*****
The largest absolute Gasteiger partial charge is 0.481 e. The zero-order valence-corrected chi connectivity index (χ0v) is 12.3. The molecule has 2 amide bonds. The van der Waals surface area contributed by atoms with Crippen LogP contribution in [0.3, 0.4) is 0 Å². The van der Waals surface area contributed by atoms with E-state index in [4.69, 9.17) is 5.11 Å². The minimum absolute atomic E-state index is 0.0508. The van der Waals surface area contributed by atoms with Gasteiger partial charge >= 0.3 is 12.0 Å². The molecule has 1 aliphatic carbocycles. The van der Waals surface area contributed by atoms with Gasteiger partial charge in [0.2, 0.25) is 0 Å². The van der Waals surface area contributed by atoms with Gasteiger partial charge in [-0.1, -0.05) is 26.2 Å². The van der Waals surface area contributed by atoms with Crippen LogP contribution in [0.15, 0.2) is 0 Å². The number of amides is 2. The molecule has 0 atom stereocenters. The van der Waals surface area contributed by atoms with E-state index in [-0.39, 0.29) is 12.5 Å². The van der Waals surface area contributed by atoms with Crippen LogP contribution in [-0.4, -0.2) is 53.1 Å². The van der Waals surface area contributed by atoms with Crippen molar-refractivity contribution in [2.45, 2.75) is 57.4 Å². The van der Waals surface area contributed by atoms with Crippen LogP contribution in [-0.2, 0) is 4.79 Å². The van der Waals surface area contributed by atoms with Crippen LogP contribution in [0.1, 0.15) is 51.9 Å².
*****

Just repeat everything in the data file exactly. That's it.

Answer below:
The largest absolute Gasteiger partial charge is 0.481 e. The zero-order valence-corrected chi connectivity index (χ0v) is 12.3. The molecule has 2 amide bonds. The van der Waals surface area contributed by atoms with Crippen LogP contribution in [0.3, 0.4) is 0 Å². The van der Waals surface area contributed by atoms with E-state index in [4.69, 9.17) is 5.11 Å². The minimum absolute atomic E-state index is 0.0508. The van der Waals surface area contributed by atoms with Gasteiger partial charge >= 0.3 is 12.0 Å². The molecule has 1 aliphatic carbocycles. The van der Waals surface area contributed by atoms with Gasteiger partial charge in [0.2, 0.25) is 0 Å². The van der Waals surface area contributed by atoms with Gasteiger partial charge in [-0.1, -0.05) is 26.2 Å². The van der Waals surface area contributed by atoms with Crippen LogP contribution in [0.15, 0.2) is 0 Å². The number of amides is 2. The molecule has 0 atom stereocenters. The van der Waals surface area contributed by atoms with E-state index in [-0.39, 0.29) is 12.5 Å². The van der Waals surface area contributed by atoms with Crippen LogP contribution in [-0.4, -0.2) is 53.1 Å². The van der Waals surface area contributed by atoms with Crippen molar-refractivity contribution in [2.45, 2.75) is 57.4 Å². The van der Waals surface area contributed by atoms with Crippen LogP contribution in [-0.2, 0) is 4.79 Å². The van der Waals surface area contributed by atoms with Crippen LogP contribution in [0.1, 0.15) is 51.9 Å².